Few things are more enjoyable than the chance to be inside a college football stadium on game day. Especially at Ohio Stadium.
The pageantry of college football is unmatched in American sports. Up close, it’s awe-inspiring — especially watching it from the sideline, a way that most folks only dream about. I’m really fortunate that I get to do that every weekend.
When you’re watching from the sideline, though, there are things you’re sure to miss. That’s why it’s important to get home and watch the game again from the couch. With a nice, cold beverage.
I’m doing that now. Taking a few hours for Scarlet and Gray replay, seeing things that might have been missed at first glance during Ohio State’s 62-14 beatdown of Maryland on Saturday.
Here are my thoughts from this second glance of the Buckeyes and Terrapins.
J.T. Barrett’s rising confidence is evident
I’ve mentioned it before, but who J.T. Barrett is playing against is far less important than how he is playing.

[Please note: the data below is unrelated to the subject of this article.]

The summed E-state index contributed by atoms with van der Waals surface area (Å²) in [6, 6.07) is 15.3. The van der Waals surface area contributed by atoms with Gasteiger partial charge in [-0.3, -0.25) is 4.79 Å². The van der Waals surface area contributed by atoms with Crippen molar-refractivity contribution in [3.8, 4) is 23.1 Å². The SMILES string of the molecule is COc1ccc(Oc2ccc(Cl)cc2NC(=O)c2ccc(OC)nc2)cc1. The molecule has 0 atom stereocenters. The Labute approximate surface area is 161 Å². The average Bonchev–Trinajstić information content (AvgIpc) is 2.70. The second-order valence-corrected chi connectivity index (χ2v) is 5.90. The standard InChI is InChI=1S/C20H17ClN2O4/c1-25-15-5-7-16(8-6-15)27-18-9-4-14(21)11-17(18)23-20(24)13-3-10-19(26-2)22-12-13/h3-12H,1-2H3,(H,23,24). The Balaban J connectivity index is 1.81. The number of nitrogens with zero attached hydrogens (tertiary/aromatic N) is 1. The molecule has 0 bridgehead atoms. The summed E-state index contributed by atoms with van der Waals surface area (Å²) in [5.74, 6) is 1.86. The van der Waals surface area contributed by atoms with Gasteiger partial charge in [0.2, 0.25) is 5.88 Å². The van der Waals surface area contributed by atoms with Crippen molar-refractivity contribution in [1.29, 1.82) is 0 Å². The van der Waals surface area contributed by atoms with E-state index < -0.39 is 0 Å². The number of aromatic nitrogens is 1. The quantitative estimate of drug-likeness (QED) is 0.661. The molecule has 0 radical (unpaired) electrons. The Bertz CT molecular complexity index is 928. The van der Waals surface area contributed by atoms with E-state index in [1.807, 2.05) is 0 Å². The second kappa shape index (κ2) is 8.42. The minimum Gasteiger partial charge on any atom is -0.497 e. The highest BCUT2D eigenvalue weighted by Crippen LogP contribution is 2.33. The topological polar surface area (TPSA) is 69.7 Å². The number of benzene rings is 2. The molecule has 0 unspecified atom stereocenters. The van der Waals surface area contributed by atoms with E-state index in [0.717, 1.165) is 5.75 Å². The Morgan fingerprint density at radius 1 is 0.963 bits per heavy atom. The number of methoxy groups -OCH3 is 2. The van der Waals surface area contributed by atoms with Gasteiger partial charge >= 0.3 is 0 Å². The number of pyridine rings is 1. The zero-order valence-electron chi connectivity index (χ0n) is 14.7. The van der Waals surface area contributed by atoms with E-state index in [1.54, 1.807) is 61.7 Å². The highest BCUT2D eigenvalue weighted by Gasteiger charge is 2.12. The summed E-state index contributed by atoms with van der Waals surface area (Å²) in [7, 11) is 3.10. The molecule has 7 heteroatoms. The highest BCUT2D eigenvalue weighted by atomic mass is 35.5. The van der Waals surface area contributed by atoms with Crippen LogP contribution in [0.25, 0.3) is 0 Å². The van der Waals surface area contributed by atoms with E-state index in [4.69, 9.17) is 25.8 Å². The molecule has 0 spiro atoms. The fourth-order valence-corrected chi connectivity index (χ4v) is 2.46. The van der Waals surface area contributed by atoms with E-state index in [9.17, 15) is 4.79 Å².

In the first half against Maryland, Barrett made multiple throws that he simply would not have made a month ago, period: his touchdown passes to Binjimen Victor and Austin Mack, the early pass to Johnnie Dixon that ended up in a big gain, the back-shoulder fades to Mack and Victor down the sidelines, etc. These are throws Barrett is making because for the first time since 2014 he feels confident his receivers will go catch the ball.
Barrett’s composure and cool under pressure have been his calling card at Ohio State, but suddenly you see glimpses of that Heisman candidate swagger. Rather than throwing the ball to avoid mistakes, Barrett is throwing it in spite of potential risks.
But it was only Maryland … I know. I know. But still, it’s a good sign.
I don’t know how, but Nick Bosa is better than everyone thought he’d be
As a recruit, Nick Bosa was offered by Ohio State as a high school freshman. He was a 5-star prospect throughout high school. He’s the younger brother of Joey Bosa, the son of John Bosa, the nephew of Eric Kumerow, all of whom were first-round picks in the NFL draft. He came to campus in Columbus still recovering from a torn ACL he suffered during his senior season of high school, and he played well as a freshman.